Tommy Basker,
The Tin Sandwich
(Silver Apple, 1994)

The tin sandwich in question on Tommy Basker's CD of that name is the harmonica, a much underrated instrument. Like other reeds, it has body and strength and a warmth in tone. And, powered by the right set of lungs, it can literally breathe life into tunes.

Cape Breton is probably most famous for its fiddlers and stepdancers. Although many of the tunes featured on this album are fairly standard in the local repertoire, they adapt well to this instrument. Additionally along with the fiddle-type clipping and double stopping associated with this style, Basker is able to put in the driving harmonious chordal accompaniment so often found among the better harmonica players.

While many of the tunes are Cape Breton in origin, he searches far and wide for his material, and includes some delightfully different interpretations of Coleman, Morrison and other Irish musicians' pieces. He brings new life to session standards such as "Sally Gardens" and "The Boys of Ballysodare," though he seems to race on his complicated version of "The Liverpool Hornpipe."

In typical Cape Breton fashion, he is accompanied by piano and guitar, with fiddle joining in on one track. On eight of the 16 tracks, Ryan MacNeil provides keyboards, while on another seven, Gordon MacLean takes over. (Forget the fiddlers; how many pianists are there in Cape Breton?) I may be wrong (I'm no expert on the instrument) but my feeling is that MacNeil has a more forceful style of playing, while MacLean tends to being more melodic. Either way, they both add great character and depth to the music.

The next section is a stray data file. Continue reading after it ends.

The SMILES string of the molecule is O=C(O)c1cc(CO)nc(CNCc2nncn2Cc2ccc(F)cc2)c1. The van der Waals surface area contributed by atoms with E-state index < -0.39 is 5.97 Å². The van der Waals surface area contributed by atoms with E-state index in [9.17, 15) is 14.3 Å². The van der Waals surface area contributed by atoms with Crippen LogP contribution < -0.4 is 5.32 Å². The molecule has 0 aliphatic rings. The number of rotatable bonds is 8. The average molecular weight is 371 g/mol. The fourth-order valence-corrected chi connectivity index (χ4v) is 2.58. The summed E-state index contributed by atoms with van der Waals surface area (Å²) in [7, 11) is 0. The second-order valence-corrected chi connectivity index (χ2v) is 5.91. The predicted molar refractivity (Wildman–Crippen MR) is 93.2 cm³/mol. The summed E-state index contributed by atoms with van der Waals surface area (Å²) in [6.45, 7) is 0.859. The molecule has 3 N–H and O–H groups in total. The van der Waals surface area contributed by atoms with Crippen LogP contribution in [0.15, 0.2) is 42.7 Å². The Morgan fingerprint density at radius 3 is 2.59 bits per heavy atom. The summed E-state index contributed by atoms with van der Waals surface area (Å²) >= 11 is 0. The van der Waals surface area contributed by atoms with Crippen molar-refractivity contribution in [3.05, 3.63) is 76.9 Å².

Paul MacDonald plays guitar on 10 tracks, including three with the lesser-heard tenor guitar. He has a deft touch and good sense of accompaniment. For example, his approach to the "Sally Gardens" set is spot on -- at first, it sounds awkward and simplistic, but in effect, he is recreating a classic environment similar to that found on Michael Coleman recordings, in which his rhythm pushes the melody instrument to the fore and allows it to flourish. This is a feat he accomplishes in different ways whenever he plays.

It has been some time since I last heard an album devoted to harmonica -- and I wish that were not so. With musicians such as Basker, the sound is worthy of a wider audience. His playing is perfect for both dancing and listening to: the rhythms and tempos trigger the urge to start tapping feet and swinging legs; and the melodies are infectious.

[ by Jamie O'Brien ]